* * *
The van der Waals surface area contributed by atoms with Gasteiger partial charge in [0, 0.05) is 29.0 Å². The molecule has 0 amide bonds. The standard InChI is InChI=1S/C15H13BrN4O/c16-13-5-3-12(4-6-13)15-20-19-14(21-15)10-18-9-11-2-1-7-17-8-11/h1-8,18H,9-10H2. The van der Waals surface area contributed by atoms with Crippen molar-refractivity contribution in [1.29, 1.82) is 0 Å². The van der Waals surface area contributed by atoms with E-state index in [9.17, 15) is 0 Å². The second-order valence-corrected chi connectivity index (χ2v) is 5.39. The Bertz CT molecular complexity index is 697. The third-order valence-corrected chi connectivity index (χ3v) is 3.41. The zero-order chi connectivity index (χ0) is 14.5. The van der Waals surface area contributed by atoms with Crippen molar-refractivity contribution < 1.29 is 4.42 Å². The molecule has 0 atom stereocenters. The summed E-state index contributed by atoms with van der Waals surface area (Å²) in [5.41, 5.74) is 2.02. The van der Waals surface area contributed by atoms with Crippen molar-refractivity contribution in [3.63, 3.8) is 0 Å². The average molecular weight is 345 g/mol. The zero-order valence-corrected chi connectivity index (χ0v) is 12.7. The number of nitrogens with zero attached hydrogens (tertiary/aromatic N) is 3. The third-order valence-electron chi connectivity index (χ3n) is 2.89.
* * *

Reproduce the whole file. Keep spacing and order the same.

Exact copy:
The van der Waals surface area contributed by atoms with Gasteiger partial charge in [0, 0.05) is 29.0 Å². The molecule has 0 amide bonds. The standard InChI is InChI=1S/C15H13BrN4O/c16-13-5-3-12(4-6-13)15-20-19-14(21-15)10-18-9-11-2-1-7-17-8-11/h1-8,18H,9-10H2. The van der Waals surface area contributed by atoms with Crippen molar-refractivity contribution in [1.29, 1.82) is 0 Å². The van der Waals surface area contributed by atoms with E-state index in [9.17, 15) is 0 Å². The second-order valence-corrected chi connectivity index (χ2v) is 5.39. The Bertz CT molecular complexity index is 697. The third-order valence-corrected chi connectivity index (χ3v) is 3.41. The zero-order chi connectivity index (χ0) is 14.5. The van der Waals surface area contributed by atoms with Crippen molar-refractivity contribution < 1.29 is 4.42 Å². The molecule has 0 atom stereocenters. The summed E-state index contributed by atoms with van der Waals surface area (Å²) in [5.41, 5.74) is 2.02. The van der Waals surface area contributed by atoms with Crippen molar-refractivity contribution in [3.63, 3.8) is 0 Å². The average molecular weight is 345 g/mol. The zero-order valence-corrected chi connectivity index (χ0v) is 12.7. The number of nitrogens with zero attached hydrogens (tertiary/aromatic N) is 3. The third-order valence-electron chi connectivity index (χ3n) is 2.89.